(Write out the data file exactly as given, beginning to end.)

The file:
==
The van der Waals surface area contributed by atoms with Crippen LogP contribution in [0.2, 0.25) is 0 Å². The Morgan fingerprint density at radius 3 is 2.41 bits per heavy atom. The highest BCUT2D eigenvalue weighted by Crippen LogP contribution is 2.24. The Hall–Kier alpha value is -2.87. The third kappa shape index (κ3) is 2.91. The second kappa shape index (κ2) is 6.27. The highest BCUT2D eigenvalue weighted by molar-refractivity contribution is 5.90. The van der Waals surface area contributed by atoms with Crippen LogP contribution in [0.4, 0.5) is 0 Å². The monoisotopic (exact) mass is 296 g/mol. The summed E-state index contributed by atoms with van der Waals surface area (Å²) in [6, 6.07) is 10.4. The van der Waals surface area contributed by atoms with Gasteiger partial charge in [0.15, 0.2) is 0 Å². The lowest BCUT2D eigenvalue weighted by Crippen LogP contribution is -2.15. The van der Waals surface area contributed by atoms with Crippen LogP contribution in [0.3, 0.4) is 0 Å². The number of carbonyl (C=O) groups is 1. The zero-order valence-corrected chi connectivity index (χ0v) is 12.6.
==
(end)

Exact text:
The van der Waals surface area contributed by atoms with Crippen LogP contribution in [0.2, 0.25) is 0 Å². The Morgan fingerprint density at radius 3 is 2.41 bits per heavy atom. The highest BCUT2D eigenvalue weighted by Crippen LogP contribution is 2.24. The Hall–Kier alpha value is -2.87. The third kappa shape index (κ3) is 2.91. The second kappa shape index (κ2) is 6.27. The highest BCUT2D eigenvalue weighted by molar-refractivity contribution is 5.90. The van der Waals surface area contributed by atoms with Crippen LogP contribution in [0.4, 0.5) is 0 Å². The monoisotopic (exact) mass is 296 g/mol. The summed E-state index contributed by atoms with van der Waals surface area (Å²) in [6, 6.07) is 10.4. The van der Waals surface area contributed by atoms with Gasteiger partial charge in [0.15, 0.2) is 0 Å². The lowest BCUT2D eigenvalue weighted by Crippen LogP contribution is -2.15. The van der Waals surface area contributed by atoms with Crippen LogP contribution in [0.3, 0.4) is 0 Å². The number of carbonyl (C=O) groups is 1. The zero-order valence-corrected chi connectivity index (χ0v) is 12.6.